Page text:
TJ Mabrey: “Each had an interesting, individual take on the possibilities of black and white, all are based in Taos, and the studio offers the perfect environment for an informal dialogue among the different artists. Larry Bell adds, “See them in their studios. That’s where you’ll see their best work.”

Studio E, 1022 Reed Street, Taos

Opening Reception: Saturday, Sept. 25, 4-7 p.m. 

Open daily: Sept. 25-26, 11 a.m.-5 p.m. 

Open daily Sept. 25 – Oct. 3,  1-4pm


A group exhibit by 11 well-established Taos artists, “Outside the Lines” will again be hosted as a Satellite Show of the Taos Fall Arts Festival 2021, Sept. 24 – Oct. 3 at Bareiss Gallery.

The group, known as the Curious Artists, evolved when art seminars at UNM-Taos ended, and the participating artists continued meeting informally to discuss art history, current art events, and techniques; to share new ideas and new work with the other artists; and to receive feedback in a non-judgmental form of critique learned in the seminars. This social interaction and communication was a nurturing stimulant to their curiosity and creativity and has continued.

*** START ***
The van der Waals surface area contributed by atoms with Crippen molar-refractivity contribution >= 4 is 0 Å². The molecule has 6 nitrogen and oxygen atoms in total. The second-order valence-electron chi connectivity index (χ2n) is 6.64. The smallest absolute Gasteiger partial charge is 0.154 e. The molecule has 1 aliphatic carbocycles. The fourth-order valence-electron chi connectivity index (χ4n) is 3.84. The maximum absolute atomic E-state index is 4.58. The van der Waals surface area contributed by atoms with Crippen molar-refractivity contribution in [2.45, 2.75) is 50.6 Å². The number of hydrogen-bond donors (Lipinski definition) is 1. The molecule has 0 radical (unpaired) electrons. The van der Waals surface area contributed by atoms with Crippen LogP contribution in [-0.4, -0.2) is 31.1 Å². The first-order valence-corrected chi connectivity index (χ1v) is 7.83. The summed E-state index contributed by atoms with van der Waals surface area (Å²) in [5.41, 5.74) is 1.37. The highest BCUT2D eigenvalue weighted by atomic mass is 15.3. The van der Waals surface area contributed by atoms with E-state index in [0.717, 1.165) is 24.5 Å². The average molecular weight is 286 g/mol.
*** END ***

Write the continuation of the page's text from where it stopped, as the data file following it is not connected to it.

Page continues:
The participating artists are Jane Ellen Burke, Dora Dillistone, Jan Dorris, Donna Dufresne, Dianne Frost, TJ Mabrey, Marcia Oliver, Robert Parker, Brian Shields, Jameson Wells, and Barbara Zaring.

“Outside the Lines” will open Sept. 24, 4-6 p.m. and remain open each day, 1-5 p.m., through Oct. 3.

Bareiss Gallery

15 Route 150, Taos Ski Valley Rd., El Prado


Nicki Marx Gallery

Open daily: Sept. 25-Oct. 3, Noon-4 p.m.

204 Paseo Del Cañon E, Taos

203 Fine Arts

Ronald Davis (b.1937)

Seven Decades: featuring work

from the 1960s to the present. 

Opening reception: Sept. 25, 4-6 p.m.

Open daily: Sept. 25-Oct. 3, Noon-4 p.m.

1335 Gusdorf Suite i, Taos

Kim Henkel


Open daily: Sept. 25-Oct. 3, Noon-4 p.m.

1335 Gusdorf Suite H, Taos

Sylvie Mayer

and Hazel Elsbach

Painting, Printmaking and Drawings

Open daily: Sept. 25-Oct. 3, 1-4 p.m. 

1337 Gusdorf, Suite K, Taos

Taos Ceramics Center Gallery

The paintings of Marcia Oliver and

ceramic sculpture of Serit Kotowski. 

Artists reception: Sept. 25, 4-6 p.m.

Open daily: Sept. 25-Oct 3, Noon-4 p.m.

114 Este Es Road, Taos 

Julie Lake

Sculpture & Jewelry

Open: Sept. 25-26, 11 a.m.-5 p.m.

204 Bendix Dr, Suite F, Taos

Eugene Stewart-Huidobro


Open: Sept. 25-6, 11 a.m.-5 p.m.

1210 Salazar Rd, Suite G, Taos

Pressing On X:

Hanging On A Line

at Stables art gallery

New work by 22 printmakers

Opening reception: Sept. 24, 4-7 p.m. 

Open daily: Sept. 24-Oct. 3, 10 a.m.-5 p.m.

133 Paseo del Pueblo Norte, Taos


Chimayo Trading Del Norte

Representing the historical classics

and the best contemporary artists.

Open daily Sept. 25-Oct, 3, 10 a.m.-5 p.m.

#1 St. Francis Church Plaza,

Ranchos de Taos

RB Ravens Gallery

Pre-1930 American Indian,

Navajo Textiles, Southwest

Painting and Contemporary Art

Open daily: Sept. 25 – Oct. 3, 10-5pm

1446 Camino del Pueblo Sur,

Ranchos de Taos